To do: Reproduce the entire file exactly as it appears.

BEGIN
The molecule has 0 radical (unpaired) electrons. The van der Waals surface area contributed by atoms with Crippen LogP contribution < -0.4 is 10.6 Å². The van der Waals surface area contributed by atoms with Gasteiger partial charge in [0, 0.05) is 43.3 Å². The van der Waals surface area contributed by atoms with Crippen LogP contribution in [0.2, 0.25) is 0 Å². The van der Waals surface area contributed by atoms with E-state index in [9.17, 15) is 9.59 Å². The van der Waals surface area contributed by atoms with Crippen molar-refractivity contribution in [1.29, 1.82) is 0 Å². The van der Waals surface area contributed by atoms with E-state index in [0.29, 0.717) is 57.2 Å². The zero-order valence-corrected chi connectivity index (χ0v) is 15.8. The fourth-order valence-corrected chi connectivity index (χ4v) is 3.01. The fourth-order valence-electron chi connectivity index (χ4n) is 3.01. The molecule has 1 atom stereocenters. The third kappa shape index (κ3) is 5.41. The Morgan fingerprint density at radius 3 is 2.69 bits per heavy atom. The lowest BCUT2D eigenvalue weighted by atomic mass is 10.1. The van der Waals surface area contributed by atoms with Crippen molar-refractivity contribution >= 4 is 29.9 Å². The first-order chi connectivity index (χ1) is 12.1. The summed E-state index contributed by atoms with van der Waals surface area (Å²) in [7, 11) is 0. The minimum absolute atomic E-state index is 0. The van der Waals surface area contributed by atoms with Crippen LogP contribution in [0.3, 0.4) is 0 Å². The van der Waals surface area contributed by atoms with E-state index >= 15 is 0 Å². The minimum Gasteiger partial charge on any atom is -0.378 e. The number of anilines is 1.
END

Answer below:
The molecule has 0 radical (unpaired) electrons. The van der Waals surface area contributed by atoms with Crippen LogP contribution < -0.4 is 10.6 Å². The van der Waals surface area contributed by atoms with Gasteiger partial charge in [0, 0.05) is 43.3 Å². The van der Waals surface area contributed by atoms with Crippen LogP contribution in [0.2, 0.25) is 0 Å². The van der Waals surface area contributed by atoms with E-state index in [9.17, 15) is 9.59 Å². The van der Waals surface area contributed by atoms with Crippen molar-refractivity contribution in [1.29, 1.82) is 0 Å². The van der Waals surface area contributed by atoms with E-state index in [0.29, 0.717) is 57.2 Å². The zero-order valence-corrected chi connectivity index (χ0v) is 15.8. The fourth-order valence-corrected chi connectivity index (χ4v) is 3.01. The fourth-order valence-electron chi connectivity index (χ4n) is 3.01. The molecule has 1 atom stereocenters. The third kappa shape index (κ3) is 5.41. The Morgan fingerprint density at radius 3 is 2.69 bits per heavy atom. The lowest BCUT2D eigenvalue weighted by atomic mass is 10.1. The van der Waals surface area contributed by atoms with Crippen molar-refractivity contribution >= 4 is 29.9 Å². The first-order chi connectivity index (χ1) is 12.1. The summed E-state index contributed by atoms with van der Waals surface area (Å²) in [7, 11) is 0. The minimum absolute atomic E-state index is 0. The van der Waals surface area contributed by atoms with Crippen LogP contribution in [0.3, 0.4) is 0 Å². The van der Waals surface area contributed by atoms with E-state index >= 15 is 0 Å². The minimum Gasteiger partial charge on any atom is -0.378 e. The number of anilines is 1.